Allstate and urban farmers come together in a D.C. food desert
A $5,000 donation will help this community garden flourish—and feed its residents
Nestled in the back corner of Washington D.C.’s Kelly Miller Middle School, between the pool and the baseball diamond, is a large open field with 10 wooden planters and a small shed. It doesn’t look like much now, but with the community’s help, it will be source for healthy food in one of the District’s worst food deserts.
Dreaming Out Loud, a local nonprofit, is building an urban garden on that plot in an effort to connect the community with healthy food options. This past Saturday, Allstate donated $5,000 to Dreaming Out Loud to help their progress and contribute to the development of a healthy food ecosystem in one of D.C.’s poorest neighborhoods. (The Renewal Project is made possible by Allstate.)
Kelly Miller Middle School is located in Washington D.C.’s Ward 7, which has the unfortunate distinction of having a huge food desert problem. According to the D.C. Policy Center, 31 percent of Ward 7 is located more than half a mile from a grocery store or supermarket.
This weekend, community members, parents, teachers, and Allstate agency owners joined Dreaming Out Loud and its partners to celebrate the donation and Dreaming Out Loud’s expansion into Ward 7.
In time, the space will flourish because of the work done by the community. Volunteers planted bulbs and seedlings on the perimeter of the plot. Volunteers assembled raised beds, and kids and older community members painted colorful signs together to demarcate different sections of the farm: the community garden, the gathering space, and the youth garden. D.C. Central Kitchen, which also prepares lunches for Kelly Miller Middle School, catered the event.
The day kicked off with attendees sharing their food stories. Christopher Bradshaw, the founder of Dreaming Out Loud, described feeling inspired by his grandfather, who would work on the weekends helping out around the community, and then relax at the end of the day by tending to his garden. Another community member talked about food disparity in Ward 7, and how one of the few grocery stores in Ward 7 served old, expired produce. “They should have shut it down,” he exclaimed, to nods of approval from the crowd. Dreaming Out Loud’s new urban garden, he continued, would help people better take care of themselves.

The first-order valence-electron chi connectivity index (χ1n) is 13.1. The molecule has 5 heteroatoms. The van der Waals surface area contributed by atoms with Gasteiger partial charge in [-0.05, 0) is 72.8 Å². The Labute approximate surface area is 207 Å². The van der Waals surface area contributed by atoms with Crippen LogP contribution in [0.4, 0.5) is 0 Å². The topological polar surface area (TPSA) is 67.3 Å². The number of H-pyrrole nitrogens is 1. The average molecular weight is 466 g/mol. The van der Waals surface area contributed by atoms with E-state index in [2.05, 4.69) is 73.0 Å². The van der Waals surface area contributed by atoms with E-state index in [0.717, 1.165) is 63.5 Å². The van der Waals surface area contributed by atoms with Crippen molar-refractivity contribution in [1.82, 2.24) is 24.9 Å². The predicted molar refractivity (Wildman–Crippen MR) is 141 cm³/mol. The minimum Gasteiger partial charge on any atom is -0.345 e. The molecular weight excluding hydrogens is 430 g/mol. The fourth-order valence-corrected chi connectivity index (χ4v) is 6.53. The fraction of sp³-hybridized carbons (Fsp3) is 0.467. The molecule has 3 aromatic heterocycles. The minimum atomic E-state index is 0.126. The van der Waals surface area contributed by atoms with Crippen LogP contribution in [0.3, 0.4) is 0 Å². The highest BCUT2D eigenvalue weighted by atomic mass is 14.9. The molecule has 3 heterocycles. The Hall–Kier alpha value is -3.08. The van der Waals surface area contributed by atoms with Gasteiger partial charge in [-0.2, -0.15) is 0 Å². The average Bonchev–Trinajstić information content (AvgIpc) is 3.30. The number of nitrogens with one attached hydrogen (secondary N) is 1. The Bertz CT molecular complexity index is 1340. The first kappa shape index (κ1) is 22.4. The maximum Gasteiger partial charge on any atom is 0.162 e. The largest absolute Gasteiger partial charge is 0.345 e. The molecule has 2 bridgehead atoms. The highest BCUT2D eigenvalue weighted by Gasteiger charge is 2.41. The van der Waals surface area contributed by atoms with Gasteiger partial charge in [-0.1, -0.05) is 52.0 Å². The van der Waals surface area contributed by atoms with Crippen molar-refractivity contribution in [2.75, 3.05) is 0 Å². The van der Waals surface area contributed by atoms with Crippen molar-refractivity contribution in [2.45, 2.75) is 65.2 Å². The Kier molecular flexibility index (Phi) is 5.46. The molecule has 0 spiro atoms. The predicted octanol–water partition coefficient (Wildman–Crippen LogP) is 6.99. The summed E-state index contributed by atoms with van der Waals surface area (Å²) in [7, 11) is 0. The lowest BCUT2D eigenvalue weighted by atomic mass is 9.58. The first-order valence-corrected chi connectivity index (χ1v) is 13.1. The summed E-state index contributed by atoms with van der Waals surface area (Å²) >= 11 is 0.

Bradshaw hopes to address these kinds of concerns with the new farm. “First we’ll create an opportunity for people to be able to purchase the produce that’s grown here through a farm stand,” he said. “You’ll have closer neighborhood access to even fresher produce that’s of a higher quality and served with love and care that people deserve in the neighborhood. And it’ll create neighborhood-based employment, and a lot of neighborhood cohesion.”
After all the signs had been painted, the raised beds assembled, and most of the bulbs planted, people gathered for the final presentation, as local Allstate agent S. Kathryn Allen presented Dreaming Out Loud with a $5,000 check to further support this important initiative.
Looking forward, Bradshaw has ambitious goals for the space. Behind the main field, Dreaming Out Loud plans to build hoop houses, a greenhouse, and refrigerated storage. The infrastructure “will let us grow year round, and also store and distribute produce across the ward so we can get healthy food out to the neighborhood,” Bradshaw said.
Dreaming Out Loud already operates in other parts of D.C. For several growing seasons, Bradshaw and his team have been working in smaller gardens in anticipation of opening this larger farm in Ward 7. “I think there are a lot of different layers of the benefits of being able to grow the food together and having people come around in a space like this,” he said. Now that the farm is finally open, Dreaming Out Loud can really embrace the community they’ve been fighting for, and integrate them into their work of developing a more equitable food system.